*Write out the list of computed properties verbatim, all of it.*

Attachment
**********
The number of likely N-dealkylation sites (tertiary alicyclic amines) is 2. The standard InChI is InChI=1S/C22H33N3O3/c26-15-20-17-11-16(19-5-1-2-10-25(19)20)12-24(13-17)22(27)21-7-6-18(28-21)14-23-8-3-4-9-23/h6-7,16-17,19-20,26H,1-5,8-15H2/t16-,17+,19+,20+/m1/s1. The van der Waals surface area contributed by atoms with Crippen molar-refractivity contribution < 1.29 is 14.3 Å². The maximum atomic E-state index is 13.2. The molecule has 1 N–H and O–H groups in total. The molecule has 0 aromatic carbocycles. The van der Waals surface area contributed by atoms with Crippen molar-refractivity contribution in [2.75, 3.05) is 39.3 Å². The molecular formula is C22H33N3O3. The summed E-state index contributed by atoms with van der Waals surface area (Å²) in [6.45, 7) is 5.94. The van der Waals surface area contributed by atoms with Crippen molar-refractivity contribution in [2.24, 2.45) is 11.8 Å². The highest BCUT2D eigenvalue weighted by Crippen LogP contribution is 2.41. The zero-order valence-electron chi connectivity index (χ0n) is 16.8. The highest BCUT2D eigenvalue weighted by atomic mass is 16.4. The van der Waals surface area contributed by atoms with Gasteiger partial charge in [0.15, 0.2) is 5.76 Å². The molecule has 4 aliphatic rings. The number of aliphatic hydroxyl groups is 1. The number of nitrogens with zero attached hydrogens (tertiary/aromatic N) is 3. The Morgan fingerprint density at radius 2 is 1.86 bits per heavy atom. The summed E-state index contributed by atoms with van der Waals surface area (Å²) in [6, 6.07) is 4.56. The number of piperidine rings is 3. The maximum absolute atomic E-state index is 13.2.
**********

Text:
The number of likely N-dealkylation sites (tertiary alicyclic amines) is 2. The standard InChI is InChI=1S/C22H33N3O3/c26-15-20-17-11-16(19-5-1-2-10-25(19)20)12-24(13-17)22(27)21-7-6-18(28-21)14-23-8-3-4-9-23/h6-7,16-17,19-20,26H,1-5,8-15H2/t16-,17+,19+,20+/m1/s1. The van der Waals surface area contributed by atoms with Crippen molar-refractivity contribution < 1.29 is 14.3 Å². The maximum atomic E-state index is 13.2. The molecule has 1 N–H and O–H groups in total. The molecule has 0 aromatic carbocycles. The van der Waals surface area contributed by atoms with Crippen molar-refractivity contribution in [2.75, 3.05) is 39.3 Å². The molecular formula is C22H33N3O3. The summed E-state index contributed by atoms with van der Waals surface area (Å²) in [6.45, 7) is 5.94. The van der Waals surface area contributed by atoms with Crippen molar-refractivity contribution in [2.24, 2.45) is 11.8 Å². The highest BCUT2D eigenvalue weighted by Crippen LogP contribution is 2.41. The zero-order valence-electron chi connectivity index (χ0n) is 16.8. The highest BCUT2D eigenvalue weighted by atomic mass is 16.4. The van der Waals surface area contributed by atoms with Gasteiger partial charge in [0.15, 0.2) is 5.76 Å². The molecule has 4 aliphatic rings. The number of aliphatic hydroxyl groups is 1. The number of nitrogens with zero attached hydrogens (tertiary/aromatic N) is 3. The Morgan fingerprint density at radius 2 is 1.86 bits per heavy atom. The summed E-state index contributed by atoms with van der Waals surface area (Å²) in [6, 6.07) is 4.56. The number of piperidine rings is 3. The maximum absolute atomic E-state index is 13.2.